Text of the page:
Ipswich: Get in touch with your silly side says I’m Sorry I Haven’t A Clue’s Barry Cryer

I'm Sorry I Haven't A Clue comes to Ipswich next week. Picture: Janie Airey

I'm Sorry I Haven't A Clue comes to Ipswich next week. Picture: Janie Airey - Credit: Archant

The cast of I’m Sorry I Haven’t A Clue the live tour feel like a rock band right now.

I'm Sorry I Haven't A Clue comes to Ipswich next week. Picture: Janie Airey

I'm Sorry I Haven't A Clue comes to Ipswich next week. Picture: Janie Airey - Credit: Archant

“We played Brighton and Reading when we started the tour, both places were big and wanted a matinee. We filled both twice in a day,” says show stalwart Barry Cryer, who is joined by Graeme Garden, Tim Brooke-Taylor, Jeremy Hardy and Jack Dee as host.

“I always say if the audience are our age they’d be dropping off by now but we get families, students, all sorts. John the producer often asks ‘anybody seeing us for the first time’ and there’s always quite a lot so it’s very encouraging.”

The radio show has been tickling fans’ funny bones since 1972, starting life as the impish son of I’m Sorry I’ll Read That Again and has several sell-out live tours under its belt since the first in 2007.

“It wasn’t that well received initially, the BBC didn’t think highly of it but gave it another go,” remembers Cryer, who stood in for Humphrey Lyttelton as chairman twice during the first series and became a regular during the second.

The format is very simple - four players are given silly things to do by the chairman with Colin Sell setting some of them to music.

Looking, feeling and sounding like a recording, Monday’s show in Ipswich is a Greatest Hits presentation, revisiting some of their favourite rounds through the years. Audience members are even treated to their very own kazoo.

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Cryer says they don’t analyse why it works, they’re just glad it does.

“If it works, don’t fix it. We’re not complacent, I don’t mean that, we’re just very happy about it.

“It’s verbal, it’s word play. Humph used to say ‘never lose touch with silly’. He was a great devotee of silliness and it’s a great tradition - like Alice in Wonderland, Edward Lear and The Goon Show. The surreal, nonsense tradition is very solid in this country.”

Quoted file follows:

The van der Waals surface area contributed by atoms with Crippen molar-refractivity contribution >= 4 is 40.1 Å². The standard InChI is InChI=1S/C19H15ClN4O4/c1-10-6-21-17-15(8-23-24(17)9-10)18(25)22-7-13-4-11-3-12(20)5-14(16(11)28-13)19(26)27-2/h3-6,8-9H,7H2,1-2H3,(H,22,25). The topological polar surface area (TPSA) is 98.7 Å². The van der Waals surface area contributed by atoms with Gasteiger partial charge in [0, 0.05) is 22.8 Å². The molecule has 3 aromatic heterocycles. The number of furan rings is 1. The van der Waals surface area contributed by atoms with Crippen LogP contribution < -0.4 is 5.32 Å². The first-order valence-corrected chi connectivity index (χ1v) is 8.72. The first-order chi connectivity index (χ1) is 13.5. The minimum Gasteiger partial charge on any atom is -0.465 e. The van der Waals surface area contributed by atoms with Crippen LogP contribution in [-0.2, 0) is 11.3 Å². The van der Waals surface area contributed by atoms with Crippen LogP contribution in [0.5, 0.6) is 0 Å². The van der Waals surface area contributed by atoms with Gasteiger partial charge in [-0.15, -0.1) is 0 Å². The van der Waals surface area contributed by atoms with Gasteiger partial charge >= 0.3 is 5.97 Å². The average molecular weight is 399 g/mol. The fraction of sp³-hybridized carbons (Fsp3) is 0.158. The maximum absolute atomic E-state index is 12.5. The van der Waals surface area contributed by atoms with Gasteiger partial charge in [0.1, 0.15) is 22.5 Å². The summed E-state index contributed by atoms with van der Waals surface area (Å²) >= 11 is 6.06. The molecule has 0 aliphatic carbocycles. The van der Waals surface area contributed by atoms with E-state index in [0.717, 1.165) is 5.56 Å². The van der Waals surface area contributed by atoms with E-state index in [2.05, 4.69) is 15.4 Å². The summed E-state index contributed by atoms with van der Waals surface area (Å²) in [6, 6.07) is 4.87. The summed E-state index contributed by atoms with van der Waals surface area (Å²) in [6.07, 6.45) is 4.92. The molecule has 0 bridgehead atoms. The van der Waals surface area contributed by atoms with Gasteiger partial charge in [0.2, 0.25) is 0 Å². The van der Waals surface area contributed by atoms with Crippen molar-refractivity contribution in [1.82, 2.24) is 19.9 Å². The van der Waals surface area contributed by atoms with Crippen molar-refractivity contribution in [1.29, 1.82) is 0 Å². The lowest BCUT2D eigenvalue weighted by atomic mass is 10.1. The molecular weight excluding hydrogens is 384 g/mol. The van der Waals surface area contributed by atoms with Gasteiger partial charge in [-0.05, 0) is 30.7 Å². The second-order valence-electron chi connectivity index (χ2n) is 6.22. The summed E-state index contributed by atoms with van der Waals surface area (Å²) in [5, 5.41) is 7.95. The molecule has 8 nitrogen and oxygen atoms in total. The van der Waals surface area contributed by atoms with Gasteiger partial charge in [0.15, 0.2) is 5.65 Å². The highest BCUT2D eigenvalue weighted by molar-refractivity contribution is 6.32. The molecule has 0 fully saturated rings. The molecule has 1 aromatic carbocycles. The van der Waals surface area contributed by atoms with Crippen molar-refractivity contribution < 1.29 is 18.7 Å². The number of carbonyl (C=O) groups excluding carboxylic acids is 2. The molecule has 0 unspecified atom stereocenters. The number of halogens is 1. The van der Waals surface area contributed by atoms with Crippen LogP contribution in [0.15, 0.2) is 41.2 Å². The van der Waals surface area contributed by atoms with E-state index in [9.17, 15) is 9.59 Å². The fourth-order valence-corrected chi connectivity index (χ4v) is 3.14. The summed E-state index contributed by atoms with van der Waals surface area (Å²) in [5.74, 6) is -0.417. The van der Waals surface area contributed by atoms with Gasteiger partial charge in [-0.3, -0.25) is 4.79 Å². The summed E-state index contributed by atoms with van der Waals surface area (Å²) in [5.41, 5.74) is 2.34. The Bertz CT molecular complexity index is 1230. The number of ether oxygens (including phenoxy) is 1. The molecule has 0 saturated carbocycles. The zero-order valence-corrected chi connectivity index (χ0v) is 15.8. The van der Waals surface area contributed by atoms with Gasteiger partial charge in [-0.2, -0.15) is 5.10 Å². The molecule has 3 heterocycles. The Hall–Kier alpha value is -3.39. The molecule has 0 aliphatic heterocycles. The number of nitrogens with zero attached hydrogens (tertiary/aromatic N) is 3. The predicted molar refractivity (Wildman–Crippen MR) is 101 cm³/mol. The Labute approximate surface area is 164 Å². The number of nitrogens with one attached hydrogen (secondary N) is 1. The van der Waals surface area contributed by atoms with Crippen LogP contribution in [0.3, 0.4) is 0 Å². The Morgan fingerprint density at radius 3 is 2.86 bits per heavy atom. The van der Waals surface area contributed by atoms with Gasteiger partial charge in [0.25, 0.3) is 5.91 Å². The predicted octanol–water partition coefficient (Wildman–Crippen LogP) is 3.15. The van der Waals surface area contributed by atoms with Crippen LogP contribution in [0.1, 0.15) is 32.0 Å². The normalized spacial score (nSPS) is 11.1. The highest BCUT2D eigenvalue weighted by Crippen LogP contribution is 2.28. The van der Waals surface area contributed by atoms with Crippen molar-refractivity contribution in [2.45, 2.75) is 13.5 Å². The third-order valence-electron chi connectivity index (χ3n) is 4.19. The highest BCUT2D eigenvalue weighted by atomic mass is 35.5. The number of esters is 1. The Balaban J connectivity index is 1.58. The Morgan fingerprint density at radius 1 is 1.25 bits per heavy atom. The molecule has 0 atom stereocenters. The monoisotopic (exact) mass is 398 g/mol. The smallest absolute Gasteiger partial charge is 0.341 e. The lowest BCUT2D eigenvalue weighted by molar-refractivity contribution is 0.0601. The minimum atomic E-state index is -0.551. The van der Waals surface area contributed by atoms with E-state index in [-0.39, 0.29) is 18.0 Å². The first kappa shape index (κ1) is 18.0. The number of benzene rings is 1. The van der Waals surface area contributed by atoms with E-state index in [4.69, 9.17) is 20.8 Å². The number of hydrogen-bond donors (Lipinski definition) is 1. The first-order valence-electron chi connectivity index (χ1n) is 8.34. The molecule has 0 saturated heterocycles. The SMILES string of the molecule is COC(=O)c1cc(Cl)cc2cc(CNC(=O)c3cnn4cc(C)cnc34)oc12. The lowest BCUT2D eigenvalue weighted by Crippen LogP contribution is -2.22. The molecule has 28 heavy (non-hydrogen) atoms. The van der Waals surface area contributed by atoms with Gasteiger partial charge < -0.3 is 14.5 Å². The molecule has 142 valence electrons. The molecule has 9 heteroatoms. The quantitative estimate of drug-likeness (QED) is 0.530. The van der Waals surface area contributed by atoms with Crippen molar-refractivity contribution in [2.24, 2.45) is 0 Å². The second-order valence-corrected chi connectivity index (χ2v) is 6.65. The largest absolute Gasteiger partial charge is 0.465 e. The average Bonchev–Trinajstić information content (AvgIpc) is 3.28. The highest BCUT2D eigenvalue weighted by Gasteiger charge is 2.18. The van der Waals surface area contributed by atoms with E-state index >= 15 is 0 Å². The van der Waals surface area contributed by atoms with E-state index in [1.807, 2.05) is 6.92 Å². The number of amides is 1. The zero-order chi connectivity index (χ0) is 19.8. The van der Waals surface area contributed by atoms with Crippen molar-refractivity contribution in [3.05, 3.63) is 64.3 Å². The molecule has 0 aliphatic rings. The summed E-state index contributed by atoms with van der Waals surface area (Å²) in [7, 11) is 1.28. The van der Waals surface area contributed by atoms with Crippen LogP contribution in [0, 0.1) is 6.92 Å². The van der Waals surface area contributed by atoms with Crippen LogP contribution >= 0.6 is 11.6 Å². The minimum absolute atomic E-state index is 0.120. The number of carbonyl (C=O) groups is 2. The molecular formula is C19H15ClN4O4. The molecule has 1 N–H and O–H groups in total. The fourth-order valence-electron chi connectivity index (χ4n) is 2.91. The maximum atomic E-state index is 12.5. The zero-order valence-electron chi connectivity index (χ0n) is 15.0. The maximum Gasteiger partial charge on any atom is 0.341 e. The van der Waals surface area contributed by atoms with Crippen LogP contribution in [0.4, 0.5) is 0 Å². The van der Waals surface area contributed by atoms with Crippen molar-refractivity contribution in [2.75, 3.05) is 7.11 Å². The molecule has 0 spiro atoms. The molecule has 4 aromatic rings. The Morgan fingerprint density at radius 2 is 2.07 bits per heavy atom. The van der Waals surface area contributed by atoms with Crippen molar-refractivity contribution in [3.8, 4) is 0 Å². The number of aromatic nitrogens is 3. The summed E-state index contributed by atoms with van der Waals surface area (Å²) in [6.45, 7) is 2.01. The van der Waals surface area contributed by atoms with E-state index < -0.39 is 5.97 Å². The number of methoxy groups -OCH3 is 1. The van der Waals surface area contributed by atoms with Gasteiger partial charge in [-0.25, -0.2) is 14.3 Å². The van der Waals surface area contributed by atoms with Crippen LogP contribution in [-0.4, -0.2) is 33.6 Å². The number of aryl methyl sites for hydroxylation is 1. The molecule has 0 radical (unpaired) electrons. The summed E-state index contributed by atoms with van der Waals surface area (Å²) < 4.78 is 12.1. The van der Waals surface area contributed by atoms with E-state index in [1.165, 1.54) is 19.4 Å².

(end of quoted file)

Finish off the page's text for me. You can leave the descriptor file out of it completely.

He thinks people also tend to grow into Radio 4.

“Arthur Smith is a friend and played the theatre near where I live. There were some young people in the audience and he said ‘do you listen to Radio 4’? One of them said ‘no’ and he said ‘you will’,” laughs Cryer.

Given how many hit comedies have blossomed on radio before jumping to TV, perhaps listeners are looking out for the next new thing?

“Well, we’re the next old thing aren’t we,” he laughs.

The writer and comedian’s path into showbusiness came by lucky accident when brothers Michael and Stanley Joseph, who co-ran Leeds City Varieties, saw him in a student show at Leeds University during the mid-1950s.

“If they liked somebody they’d give you a week’s work; completely blackleg, you weren’t a union member or anything. They saw me and I’d been prancing about for charity and in front of family and friends and a big audience... but this was a real cold shower, it was a marvellous baptism.

“Suddenly you were with professionals, you were with strippers, that was who the audience had come to see, not comedians. I fell into the business and thought ‘oh I like this’ and that was it.”

Hardwork and timing is key, but Cryer says anybody who discounts the part luck can play in their career is a fool.

“I used to write Danny La Rue’s nightclub show and one night David Frost came in and had a drink with me and Ronnie Corbett who was in it... as a result Ronnie went into the series The Frost Report and I became a Frost writer. That all happened because of one night when Frosty came to Danny La Rue’s club. You can’t plan that.”

Look forward to lots of things that aren’t planned happening at the Ipswich Regent Monday night.